Lead in candy bags
The Center for Environmental Health sued candy makers and retailers for unacceptable levels of lead contamination in black licorice.

Rafael Johns

It’s almost Halloween, and millions of kids will be out trick-or-treating. Anxious parents may worry that their kids will get cavities or eat too much sugar, but right now there’s another more potent risk: traces of the powerful neurotoxin lead that can be found in licorice.

“Lead is what I like to call a stunningly toxic metal,” says Caroline Cox, research director at the Center for Environmental Health. Cumulative exposure to lead can affect the developing brain and cause learning problems in young children. “They’re going to get lower grades, they’re going to have more behavior problems — and that damage to the brain is essentially permanent."

Her warning is supported by many years of research, which is why lead is no longer found in products like paint and gasoline. But, remarkably, the government currently doesn’t require companies to test all the ingredients they put into candy.

This is not a new problem. In 2012, the California Department of Health issued a recall for some brands of licorice due to unsafe amounts of lead. But earlier this year, Jelly Belly, and other candy manufacturers, like Trader Joe’s and Panda, got a notice of violation for once again having too much lead in their candy. The Center for Environmental Health found elevated levels of lead in their licorice.

The Food and Drug Administration recommends a maximum lead level of 0.1 parts per million in candy. That may sound minuscule, but even a tiny amount can make you sick.

And lead is not just a concern for consumers. It’s also a big problem for the candy industry. Laura Shumow, the director of scientific and regulatory affairs at the National Confectioners Association — i.e. the Candy Lobby, with its 600 member companies — says companies are aware of the problem. They are investigating their own manufacturing processes and their own supply chain to understand the sourcing of these ingredients in order to make the risk as low as possible, Shumow says.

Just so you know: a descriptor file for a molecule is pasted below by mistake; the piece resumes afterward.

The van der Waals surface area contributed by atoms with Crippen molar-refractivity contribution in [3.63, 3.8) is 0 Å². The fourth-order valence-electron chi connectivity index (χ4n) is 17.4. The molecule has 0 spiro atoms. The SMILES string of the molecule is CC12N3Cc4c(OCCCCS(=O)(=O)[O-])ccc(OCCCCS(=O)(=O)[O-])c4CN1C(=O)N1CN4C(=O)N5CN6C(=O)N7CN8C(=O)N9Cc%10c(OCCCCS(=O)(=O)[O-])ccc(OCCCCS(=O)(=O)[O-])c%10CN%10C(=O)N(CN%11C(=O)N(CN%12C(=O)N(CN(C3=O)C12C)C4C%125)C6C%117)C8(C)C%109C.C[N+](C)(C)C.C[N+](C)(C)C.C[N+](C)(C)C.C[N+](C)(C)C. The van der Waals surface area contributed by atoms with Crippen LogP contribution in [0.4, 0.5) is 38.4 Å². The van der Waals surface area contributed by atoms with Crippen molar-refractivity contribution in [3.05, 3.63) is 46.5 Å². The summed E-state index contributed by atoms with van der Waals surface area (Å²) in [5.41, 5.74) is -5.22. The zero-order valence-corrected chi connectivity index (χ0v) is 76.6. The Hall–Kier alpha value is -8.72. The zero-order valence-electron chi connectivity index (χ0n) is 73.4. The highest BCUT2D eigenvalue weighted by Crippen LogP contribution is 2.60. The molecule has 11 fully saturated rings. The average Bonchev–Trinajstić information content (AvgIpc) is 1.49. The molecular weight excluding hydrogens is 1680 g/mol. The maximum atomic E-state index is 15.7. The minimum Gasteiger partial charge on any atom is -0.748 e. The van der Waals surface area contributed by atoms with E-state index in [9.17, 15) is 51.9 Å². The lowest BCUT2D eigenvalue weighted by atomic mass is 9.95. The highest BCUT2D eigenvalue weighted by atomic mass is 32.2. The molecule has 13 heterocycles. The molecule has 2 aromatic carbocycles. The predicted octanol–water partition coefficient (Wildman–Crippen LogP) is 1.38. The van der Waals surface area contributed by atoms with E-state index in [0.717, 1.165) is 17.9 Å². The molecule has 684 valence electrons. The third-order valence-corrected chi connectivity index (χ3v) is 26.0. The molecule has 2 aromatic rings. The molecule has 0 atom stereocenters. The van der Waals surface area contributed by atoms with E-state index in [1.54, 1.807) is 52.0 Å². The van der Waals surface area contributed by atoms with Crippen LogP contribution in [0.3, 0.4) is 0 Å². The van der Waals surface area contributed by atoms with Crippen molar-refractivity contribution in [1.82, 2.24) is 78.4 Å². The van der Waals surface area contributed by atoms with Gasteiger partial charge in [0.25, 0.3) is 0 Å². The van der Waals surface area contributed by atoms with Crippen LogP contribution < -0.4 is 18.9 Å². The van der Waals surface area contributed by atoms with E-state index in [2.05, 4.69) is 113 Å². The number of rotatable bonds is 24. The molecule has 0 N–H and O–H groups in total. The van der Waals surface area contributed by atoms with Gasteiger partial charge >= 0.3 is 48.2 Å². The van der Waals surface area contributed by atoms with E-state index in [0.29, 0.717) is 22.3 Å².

Ten years ago, one of the ingredients that came under fire was lead-tainted chili powder on spicy Mexican sweets. Now the culprit is the lead in molasses, which is one of the main ingredients in traditional black licorice. Sometimes this lead is the result of pollutants in the soil, or agricultural products like pesticide, which can contaminate sugar cane that is used to make molasses — and once that lead gets in, it’s hard to get out.

“There aren't very many mitigation techniques to take lead out of an ingredient once it has been exposed,” Shumow says. “So in order to ensure that the food supply has very safe levels, what manufacturers need to do is to monitor their ingredients and to test their ingredients and see that those levels are meeting regulatory standards.”

The Center for Environmental Health finalized a settlement recently, but many of the retailers and candy makers named in the suit have already agreed to pay fines and bring down lead levels in all the licorice candies they sell to below .035 parts per million by December.

That may seem like a day late and a dollar short — but at least the candy you buy for Christmas may be a bit safer.

This story was reported for Youth Radio by Rafael Johns and edited by Ike Sriskandarajah. It originally aired on PRI's Living on Earth with Steve Curwood.

Related Stories